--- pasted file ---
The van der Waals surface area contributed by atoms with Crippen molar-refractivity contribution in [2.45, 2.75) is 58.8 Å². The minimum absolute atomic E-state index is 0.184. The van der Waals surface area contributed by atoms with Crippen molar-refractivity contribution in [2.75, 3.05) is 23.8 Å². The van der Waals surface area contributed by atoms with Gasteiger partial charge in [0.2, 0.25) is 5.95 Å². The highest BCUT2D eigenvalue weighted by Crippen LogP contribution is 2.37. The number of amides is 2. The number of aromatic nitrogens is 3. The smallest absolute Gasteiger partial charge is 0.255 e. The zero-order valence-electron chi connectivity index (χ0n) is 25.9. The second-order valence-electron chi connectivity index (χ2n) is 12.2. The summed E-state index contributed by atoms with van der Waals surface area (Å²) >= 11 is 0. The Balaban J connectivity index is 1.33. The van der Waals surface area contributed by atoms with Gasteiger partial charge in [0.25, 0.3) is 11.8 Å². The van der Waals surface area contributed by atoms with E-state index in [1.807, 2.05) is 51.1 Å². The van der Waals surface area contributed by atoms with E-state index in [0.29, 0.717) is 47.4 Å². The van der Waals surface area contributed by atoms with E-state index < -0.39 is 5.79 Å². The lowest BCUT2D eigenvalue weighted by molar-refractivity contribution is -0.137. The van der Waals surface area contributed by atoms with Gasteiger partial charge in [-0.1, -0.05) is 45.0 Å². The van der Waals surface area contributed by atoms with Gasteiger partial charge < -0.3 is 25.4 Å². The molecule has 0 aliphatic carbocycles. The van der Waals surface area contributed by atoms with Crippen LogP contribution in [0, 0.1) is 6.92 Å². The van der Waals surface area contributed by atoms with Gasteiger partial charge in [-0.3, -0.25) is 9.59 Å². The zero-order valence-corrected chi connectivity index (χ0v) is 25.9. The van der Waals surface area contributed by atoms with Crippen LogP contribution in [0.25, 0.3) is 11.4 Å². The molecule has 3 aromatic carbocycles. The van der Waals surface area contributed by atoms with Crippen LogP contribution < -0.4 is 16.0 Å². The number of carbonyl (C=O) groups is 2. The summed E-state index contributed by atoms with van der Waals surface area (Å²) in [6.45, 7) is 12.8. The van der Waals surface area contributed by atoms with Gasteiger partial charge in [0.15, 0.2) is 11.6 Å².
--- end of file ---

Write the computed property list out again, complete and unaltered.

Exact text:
The van der Waals surface area contributed by atoms with Crippen molar-refractivity contribution in [2.45, 2.75) is 58.8 Å². The minimum absolute atomic E-state index is 0.184. The van der Waals surface area contributed by atoms with Crippen molar-refractivity contribution in [2.75, 3.05) is 23.8 Å². The van der Waals surface area contributed by atoms with Gasteiger partial charge in [0.2, 0.25) is 5.95 Å². The highest BCUT2D eigenvalue weighted by Crippen LogP contribution is 2.37. The number of amides is 2. The number of aromatic nitrogens is 3. The smallest absolute Gasteiger partial charge is 0.255 e. The zero-order valence-electron chi connectivity index (χ0n) is 25.9. The second-order valence-electron chi connectivity index (χ2n) is 12.2. The summed E-state index contributed by atoms with van der Waals surface area (Å²) >= 11 is 0. The Balaban J connectivity index is 1.33. The van der Waals surface area contributed by atoms with Gasteiger partial charge in [0.25, 0.3) is 11.8 Å². The van der Waals surface area contributed by atoms with E-state index in [1.807, 2.05) is 51.1 Å². The van der Waals surface area contributed by atoms with E-state index in [0.29, 0.717) is 47.4 Å². The van der Waals surface area contributed by atoms with E-state index < -0.39 is 5.79 Å². The lowest BCUT2D eigenvalue weighted by molar-refractivity contribution is -0.137. The van der Waals surface area contributed by atoms with Gasteiger partial charge in [-0.1, -0.05) is 45.0 Å². The van der Waals surface area contributed by atoms with Gasteiger partial charge < -0.3 is 25.4 Å². The molecule has 0 aliphatic carbocycles. The van der Waals surface area contributed by atoms with Crippen LogP contribution in [0, 0.1) is 6.92 Å². The van der Waals surface area contributed by atoms with Gasteiger partial charge in [-0.3, -0.25) is 9.59 Å². The zero-order valence-corrected chi connectivity index (χ0v) is 25.9. The van der Waals surface area contributed by atoms with Crippen LogP contribution in [0.25, 0.3) is 11.4 Å². The molecule has 3 aromatic carbocycles. The van der Waals surface area contributed by atoms with Crippen LogP contribution < -0.4 is 16.0 Å². The number of carbonyl (C=O) groups is 2. The summed E-state index contributed by atoms with van der Waals surface area (Å²) in [6.45, 7) is 12.8. The van der Waals surface area contributed by atoms with Gasteiger partial charge in [0.15, 0.2) is 11.6 Å².